Twitter Stock in Freefall After Weak Quarter

Twitter, Inc. (TWTR) stock has sold off more than 18% and dropped to a seven-month low in Thursday's pre-market session after the company missed third quarter profit and revenue estimates while lowering fourth quarter guidance. The company blamed "product issues" and greater-than-expected seasonality for the shortfall, which has broken 200-day exponential moving average (EMA) support for the first time since January.

The across-the-board shocker dumped the social media giant's shares more than 20% prior to a weak bounce, with departing shareholders worried that well-published growth initiatives had run their course. They could be right, with just a minor uptick in "average monetizable daily active usage" during the third quarter. That limp performance is reflected in updated fourth quarter guidance, which estimates operating income between $130 million and $ 170 million vs. prior expectations of $207 million.

The bearish news may renew calls for Twitter to find an attractive suitor, similar to 2016 when a flurry of buyout rumors lifted the stock off multi-year lows. Those whispers failed to play out with an actual deal, and a potential suitor may think twice because the company is now more richly valued due to a 2019 uptrend that posted a hefty return in excess of 25% prior to this morning's freefall.

TWTR Long-Term Chart (2013 – 2019)

Long-term chart showing the share price performance of Twitter, Inc. (TWTR)

The company came public in the mid-$40s in November 2013 and entered an immediate uptrend that posted an all-time high at $74.73 just one month later. The subsequent decline cut through the IPO opening print in April 2014, signaling a downtrend that continued into the May low at $32.00. That level provided support for the next 14 months, ahead of a proportional bounce that failed two attempts to mount the mid-$50s. 

A July 2015 breakdown gathered force through the second half of the year, dumping the stock into the lower teens in the first quarter of 2016. It tested the low twice and turned higher in June, underpinned by buyout rumors that ended in failure in the mid-$20s, triggering a four-point sell gap that trapped newly-minted bulls. The subsequent downdraft reached 2016 support for the third time in March 2017, yielding a successful test that completed a triple bottom reversal.

A February 2018 breakout above the 2016 peak attracted broad buying interest, lifting the stock less than three points above resistance at the IPO opening print in June  It sold off from that level a month later, drawing a topping pattern that found support in the mid-$20s at year end. Price action in 2019 failed to reach that peak, setting the stage for Thursday's dramatic breakdown to the lowest low since March.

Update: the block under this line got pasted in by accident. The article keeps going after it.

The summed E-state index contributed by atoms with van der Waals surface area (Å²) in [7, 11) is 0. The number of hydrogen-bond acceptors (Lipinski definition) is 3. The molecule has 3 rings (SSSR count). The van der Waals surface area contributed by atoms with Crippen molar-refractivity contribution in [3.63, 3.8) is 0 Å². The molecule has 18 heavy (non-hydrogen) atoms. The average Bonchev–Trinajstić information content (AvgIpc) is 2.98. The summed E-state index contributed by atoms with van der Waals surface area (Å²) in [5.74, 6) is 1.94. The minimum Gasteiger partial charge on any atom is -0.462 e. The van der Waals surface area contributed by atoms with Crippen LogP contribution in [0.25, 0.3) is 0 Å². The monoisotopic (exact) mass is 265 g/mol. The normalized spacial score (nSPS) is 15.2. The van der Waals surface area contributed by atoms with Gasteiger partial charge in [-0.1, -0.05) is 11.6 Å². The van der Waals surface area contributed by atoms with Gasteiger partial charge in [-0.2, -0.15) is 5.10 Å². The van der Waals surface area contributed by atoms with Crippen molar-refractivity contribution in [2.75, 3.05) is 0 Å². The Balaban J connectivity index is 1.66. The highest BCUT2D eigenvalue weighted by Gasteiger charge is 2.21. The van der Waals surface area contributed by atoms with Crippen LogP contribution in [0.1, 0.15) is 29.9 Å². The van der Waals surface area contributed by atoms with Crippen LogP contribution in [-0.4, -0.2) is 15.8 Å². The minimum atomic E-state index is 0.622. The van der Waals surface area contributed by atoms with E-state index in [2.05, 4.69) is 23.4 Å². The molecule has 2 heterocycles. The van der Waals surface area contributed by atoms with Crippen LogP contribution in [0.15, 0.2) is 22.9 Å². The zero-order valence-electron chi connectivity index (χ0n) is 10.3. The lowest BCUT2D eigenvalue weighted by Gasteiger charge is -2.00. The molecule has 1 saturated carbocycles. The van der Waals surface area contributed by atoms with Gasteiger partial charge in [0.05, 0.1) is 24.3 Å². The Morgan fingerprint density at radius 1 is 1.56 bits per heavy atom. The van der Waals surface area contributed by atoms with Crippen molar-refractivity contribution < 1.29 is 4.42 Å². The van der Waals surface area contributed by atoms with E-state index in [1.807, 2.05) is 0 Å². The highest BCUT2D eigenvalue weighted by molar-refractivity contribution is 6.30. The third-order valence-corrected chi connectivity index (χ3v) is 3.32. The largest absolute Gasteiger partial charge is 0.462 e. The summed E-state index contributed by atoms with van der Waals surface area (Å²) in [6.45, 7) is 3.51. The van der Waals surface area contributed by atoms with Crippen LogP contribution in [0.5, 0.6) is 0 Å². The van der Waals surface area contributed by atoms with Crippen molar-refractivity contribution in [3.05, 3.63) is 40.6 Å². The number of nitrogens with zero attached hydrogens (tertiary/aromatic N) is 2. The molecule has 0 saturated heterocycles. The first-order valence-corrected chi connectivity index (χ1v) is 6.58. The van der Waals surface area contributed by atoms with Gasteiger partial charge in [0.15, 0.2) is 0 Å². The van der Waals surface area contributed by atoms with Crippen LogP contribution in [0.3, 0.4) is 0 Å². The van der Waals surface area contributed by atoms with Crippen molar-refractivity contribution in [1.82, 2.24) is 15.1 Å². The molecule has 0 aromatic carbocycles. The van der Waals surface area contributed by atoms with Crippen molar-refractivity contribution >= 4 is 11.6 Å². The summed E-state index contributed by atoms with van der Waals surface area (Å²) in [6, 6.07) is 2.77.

The 2018 rally stalled at the 50% retracement of the 2013 into 2016 downtrend, while price action since October 2017 has drawn a rising trendline, with support now situated at $34.50. The stock will break that line at the opening bell without big upside in the next hour, raising odds the three-year uptrend has come to an end. Meanwhile, the monthly stochastics oscillator hit the overbought level in September and has now crossed into a sell cycle that predicts at least six to nine months of relative weakness. 

The Bearish Outlook

Taken together with the bearish price structure, selling energy could develop quickly, dumping Twitter stock into a test at the December 3018 low at $26.26. A breakdown through that level would mark the final nail in the rally coffin because it would also complete a double top breakdown that exposes a trip back to the 2016 low. As a result, remaining bulls need to hold that support level at all costs or risk a rapid escalation of the developing downtrend.

The Bottom Line

Twitter has sold off nearly 20% after missing third quarter estimates and lowering fourth quarter guidance, raising fears that its user base will no longer support rapid growth.

Disclosure: The author held no positions in the aforementioned securities at the time of publication. 

Do you have a news tip for Investopedia reporters? Please email us at
Take the Next Step to Invest
The offers that appear in this table are from partnerships from which Investopedia receives compensation. This compensation may impact how and where listings appear. Investopedia does not include all offers available in the marketplace.